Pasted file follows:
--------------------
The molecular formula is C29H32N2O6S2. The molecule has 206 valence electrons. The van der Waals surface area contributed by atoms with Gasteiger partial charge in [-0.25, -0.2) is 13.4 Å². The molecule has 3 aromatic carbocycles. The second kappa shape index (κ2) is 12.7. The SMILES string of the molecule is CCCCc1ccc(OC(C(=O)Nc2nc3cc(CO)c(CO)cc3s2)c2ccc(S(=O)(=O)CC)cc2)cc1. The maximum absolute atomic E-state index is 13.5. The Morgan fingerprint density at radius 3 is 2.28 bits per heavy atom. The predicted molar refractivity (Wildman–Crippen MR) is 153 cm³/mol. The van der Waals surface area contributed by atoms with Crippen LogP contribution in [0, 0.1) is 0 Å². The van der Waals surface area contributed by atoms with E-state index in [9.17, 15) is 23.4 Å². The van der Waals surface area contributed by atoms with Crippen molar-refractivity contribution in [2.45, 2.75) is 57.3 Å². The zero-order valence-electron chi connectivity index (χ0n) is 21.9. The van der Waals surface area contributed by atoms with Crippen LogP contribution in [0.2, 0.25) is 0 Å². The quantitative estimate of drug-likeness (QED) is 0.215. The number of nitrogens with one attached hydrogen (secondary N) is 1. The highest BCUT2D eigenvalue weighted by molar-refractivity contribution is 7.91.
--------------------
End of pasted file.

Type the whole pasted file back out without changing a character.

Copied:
The molecular formula is C29H32N2O6S2. The molecule has 206 valence electrons. The van der Waals surface area contributed by atoms with Gasteiger partial charge in [-0.25, -0.2) is 13.4 Å². The molecule has 3 aromatic carbocycles. The second kappa shape index (κ2) is 12.7. The SMILES string of the molecule is CCCCc1ccc(OC(C(=O)Nc2nc3cc(CO)c(CO)cc3s2)c2ccc(S(=O)(=O)CC)cc2)cc1. The maximum absolute atomic E-state index is 13.5. The Morgan fingerprint density at radius 3 is 2.28 bits per heavy atom. The predicted molar refractivity (Wildman–Crippen MR) is 153 cm³/mol. The van der Waals surface area contributed by atoms with Crippen LogP contribution in [0, 0.1) is 0 Å². The van der Waals surface area contributed by atoms with E-state index in [9.17, 15) is 23.4 Å². The van der Waals surface area contributed by atoms with Crippen molar-refractivity contribution in [2.45, 2.75) is 57.3 Å². The zero-order valence-electron chi connectivity index (χ0n) is 21.9. The van der Waals surface area contributed by atoms with Crippen LogP contribution in [0.2, 0.25) is 0 Å². The quantitative estimate of drug-likeness (QED) is 0.215. The number of nitrogens with one attached hydrogen (secondary N) is 1. The highest BCUT2D eigenvalue weighted by molar-refractivity contribution is 7.91.